Is there anything more romantic than the 1985 classic adaptation of E.M. Forster’s A Room With A View?
Merchant-Ivory’s adaptation of E.M. Forster’s A Room with a View is one of those rare and beautiful gems that capture the essence of a classic novel effortlessly and is most assuredly a brilliant work of art.
The operatic tone, in the beginning, sets the stage as a window opens up to a weak view of Italy, the window undone by our repressed heroine Lucy. This choice says it all, and by the time the film closes, everything about this sumptuous, quiet, and stunning movie reminds us why period dramas can be both elegant and romantic at the same time.
The story follows Lucy Honeychurch (Helena Bonham Carter) and her chaperone Charlotte (Maggie Smith) who both end up in Florence, Italy without a view. This is, of course, a disaster of epic proportions for Charlotte (Maggie Smith playing this part with likable wit), so a kind gentleman and his son offer to trade rooms. But in meeting Mr. Emerson and his eccentric son George, everything changes for this proper young lady, beginning the untangling of a stifled woman caught up in society’s chains.
After an ‘improper’ moment between George and Lucy (though everyone watching will feel quite the opposite), Charlotte and Lucy leave Italy abruptly. Soon, Lucy becomes engaged to the pompous and priggish Cecil and returns home to England. There, she returns to a huge surprise: the Emersons have moved into town! Coming face to face with a man who offers a vastly different existence from the Edwardian snobbishness, Lucy must choose between customs and her heart.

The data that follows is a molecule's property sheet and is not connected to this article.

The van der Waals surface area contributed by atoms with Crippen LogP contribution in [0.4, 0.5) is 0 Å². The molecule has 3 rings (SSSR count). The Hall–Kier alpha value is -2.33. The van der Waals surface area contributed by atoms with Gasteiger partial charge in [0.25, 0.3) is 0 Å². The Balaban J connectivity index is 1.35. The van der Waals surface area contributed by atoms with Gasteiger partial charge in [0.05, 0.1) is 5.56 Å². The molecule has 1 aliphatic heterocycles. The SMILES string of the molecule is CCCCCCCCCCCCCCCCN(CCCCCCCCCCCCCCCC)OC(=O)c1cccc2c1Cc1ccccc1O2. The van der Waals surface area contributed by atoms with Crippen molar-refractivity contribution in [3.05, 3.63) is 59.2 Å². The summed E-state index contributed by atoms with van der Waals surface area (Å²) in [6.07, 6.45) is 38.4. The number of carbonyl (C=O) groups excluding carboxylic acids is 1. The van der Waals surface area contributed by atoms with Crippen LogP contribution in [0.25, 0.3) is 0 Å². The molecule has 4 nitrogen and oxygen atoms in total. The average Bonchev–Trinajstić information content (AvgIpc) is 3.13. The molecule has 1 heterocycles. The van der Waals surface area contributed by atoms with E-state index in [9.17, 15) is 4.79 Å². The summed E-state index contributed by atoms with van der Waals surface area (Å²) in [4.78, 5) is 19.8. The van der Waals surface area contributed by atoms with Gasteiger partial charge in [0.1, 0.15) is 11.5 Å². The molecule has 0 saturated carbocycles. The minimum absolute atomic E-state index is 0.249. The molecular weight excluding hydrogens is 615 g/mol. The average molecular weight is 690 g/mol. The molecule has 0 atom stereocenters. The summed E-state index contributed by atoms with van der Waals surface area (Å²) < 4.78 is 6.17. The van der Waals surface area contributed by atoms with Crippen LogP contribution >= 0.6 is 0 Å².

Truly, A Room with a View’s cast is a cast of champions. Aside from a very young Helena Bonham Carter (before she played every strange character available) and the always entertaining and marvelous Maggie Smith (Downton Abbey and Harry Potter), we have Judi Dench as the hilarious novelist who turns her knowledge of Lucy and George’s story into a fictional romance. Then there’s Daniel Day-Lewis (Last of the Mohicans) as the horribly stuffy and passionless fiancé of Lucy and Julian Sands as the strange, yet romantic George. You really will never find a better cast than this!’
Aside from the cast, director James Ivory really excels in putting together a movie that flows as well as a book and shots as gorgeous as any painting. But before you think this film sounds too boring and artsy, I assure you the love story will keep you engrossed right up to the very last second. For those who haven’t seen the 1985 version of A Room with a View, do yourself a favor and make it a priority!
Content Note: While essentially PG, there is one scene of men bathing and includes full-frontal nudity.
“The stuff that dreams are made of.”
“You pierce my soul. I am half agony, half hope.
I have loved none but you.”